If I’m asked outright, What should we call our national holiday? I would say the great thing about this country is that we can call it whatever we like. Sliding off my fencepost, I suggest that Australia Day doesn’t necessarily suggest BBQs, Genocide, the Hottest 100, Casual Racism, or Goon-of-Fortune— ‘Australia’ is still open for interpretation. Is January 26 offensive? Well, subjective adjectives aside, it’s the date of colonial arrival. Those people were British, not Australian. It would take generations before that identity stuck with ANZAC pride. And aren’t we talking about pride if we talk about a national holiday?

Pride is a tricky one. Pride was another noun I had trouble with when I was a budding gay. I took it literally: how could I be proud of something I couldn’t control? In my youth I witnessed and partook in very un-pride-like acts of selfishness, blame, mopishness, manipulation. Gay pride wasn’t earnt, it seemed. You were expected to have it, and for shame if you criticised it. As I matured I realised that pride was a ‘fuck you’ tool used to combat the exhaustive contempt thrown at you by society. It was a counter to shame, a survival tool.

National pride works in the same way. People want to feel no shame in where they were born. It wouldn’t be surprising if those most vocal about defending Australia for Australia’s sake are at the two ends of the class spectrum: at one end, those overly aware of silver-white spoons; at the other, those desperate to have a birthright to be proud of. Criticism of pride is hard to take. Criticism is privilege. I criticised gay pride because I was born in 1984 and had loving, supportive parents. I have criticised national pride because I’ve had nothing to lose in feeling ashamed of my country’s governmental decisions and policies. National pride isn’t dumb, but we need to talk about what’s worth being proud of and how we can earn it. What does the ‘Australia’ in Australia Day actually mean? What are we celebrating?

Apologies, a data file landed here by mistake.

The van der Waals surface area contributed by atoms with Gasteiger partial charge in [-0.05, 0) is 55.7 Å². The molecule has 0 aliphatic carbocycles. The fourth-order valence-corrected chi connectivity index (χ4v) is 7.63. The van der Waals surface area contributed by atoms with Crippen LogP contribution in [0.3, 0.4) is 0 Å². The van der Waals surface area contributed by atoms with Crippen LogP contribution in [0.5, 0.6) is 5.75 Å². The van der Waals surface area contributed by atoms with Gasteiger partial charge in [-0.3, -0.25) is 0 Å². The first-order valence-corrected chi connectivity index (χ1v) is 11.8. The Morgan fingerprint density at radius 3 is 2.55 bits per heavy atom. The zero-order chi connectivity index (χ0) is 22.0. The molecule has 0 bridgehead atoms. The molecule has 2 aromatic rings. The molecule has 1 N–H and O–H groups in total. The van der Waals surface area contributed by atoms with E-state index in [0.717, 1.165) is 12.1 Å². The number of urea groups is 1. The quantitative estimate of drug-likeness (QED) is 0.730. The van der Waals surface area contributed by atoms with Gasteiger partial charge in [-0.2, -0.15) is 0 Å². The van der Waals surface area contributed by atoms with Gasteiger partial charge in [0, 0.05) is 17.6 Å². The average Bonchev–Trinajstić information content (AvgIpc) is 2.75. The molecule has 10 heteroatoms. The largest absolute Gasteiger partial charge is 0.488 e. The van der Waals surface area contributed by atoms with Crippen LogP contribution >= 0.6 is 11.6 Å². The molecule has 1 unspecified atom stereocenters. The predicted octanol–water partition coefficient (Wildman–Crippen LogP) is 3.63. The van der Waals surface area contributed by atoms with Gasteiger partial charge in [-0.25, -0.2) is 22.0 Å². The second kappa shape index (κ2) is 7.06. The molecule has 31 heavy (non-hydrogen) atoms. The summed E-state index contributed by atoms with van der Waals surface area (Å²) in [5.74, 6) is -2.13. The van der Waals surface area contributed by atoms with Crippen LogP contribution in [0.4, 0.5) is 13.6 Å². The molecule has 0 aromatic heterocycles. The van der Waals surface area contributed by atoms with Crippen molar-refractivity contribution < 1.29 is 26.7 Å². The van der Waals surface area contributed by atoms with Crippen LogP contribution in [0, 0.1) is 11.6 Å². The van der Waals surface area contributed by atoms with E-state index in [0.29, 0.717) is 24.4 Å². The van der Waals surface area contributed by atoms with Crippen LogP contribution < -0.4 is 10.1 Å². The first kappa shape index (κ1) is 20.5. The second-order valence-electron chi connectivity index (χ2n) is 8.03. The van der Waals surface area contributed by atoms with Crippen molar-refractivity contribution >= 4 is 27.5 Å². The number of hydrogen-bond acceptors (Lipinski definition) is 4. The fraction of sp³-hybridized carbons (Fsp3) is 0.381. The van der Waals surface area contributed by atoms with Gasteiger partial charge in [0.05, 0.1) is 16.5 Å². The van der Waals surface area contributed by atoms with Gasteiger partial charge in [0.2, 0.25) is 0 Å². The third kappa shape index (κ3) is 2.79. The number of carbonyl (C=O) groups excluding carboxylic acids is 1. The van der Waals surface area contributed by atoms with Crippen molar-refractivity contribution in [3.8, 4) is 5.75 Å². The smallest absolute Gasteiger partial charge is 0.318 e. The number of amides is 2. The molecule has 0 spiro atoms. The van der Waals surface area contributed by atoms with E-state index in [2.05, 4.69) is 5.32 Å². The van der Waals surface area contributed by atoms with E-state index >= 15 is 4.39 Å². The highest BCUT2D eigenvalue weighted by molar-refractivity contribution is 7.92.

Location:

Perhaps pride and celebration are not the key words here. Appreciation and acknowledgment come to mind, though they are much less fun. Australia means a multitude of positive and negative noun phrases and adjectives to all of its citizens. Wouldn’t the mature approach to pride be to recognise the conversation those oppositions create is the unique thing about this country? What sort of quasi-adult reaches maturity thinking they are an infallible loudspeaker of reason? Contradictions in bodies and cultures are what make those people and countries interesting.

White Australians are reluctant to adopt the colour title because it’s the first time a label has been thrust upon them, or it’s a label they didn’t want to deal with on top of working out just how gay, liberal, conservative, straight, middle-class they are. It’s also problematic because the only whites that have seemed to claim the title with gusto are supremacists. But the only way Australia can move positively forward, culturally, is if white Australians accept that, like any group of people, we have a history, we aren’t sacrosanct; we should not be vilified, but not free of blame either. We should also be targets of the “But where are you really from?” interrogation. White Australians have a culture that dominates the discourse in the country. We have a present and a future that doesn’t have to be associated with being shit. Maybe you’re doing your best already, but never assume you’re the example against which everyone else should be judged.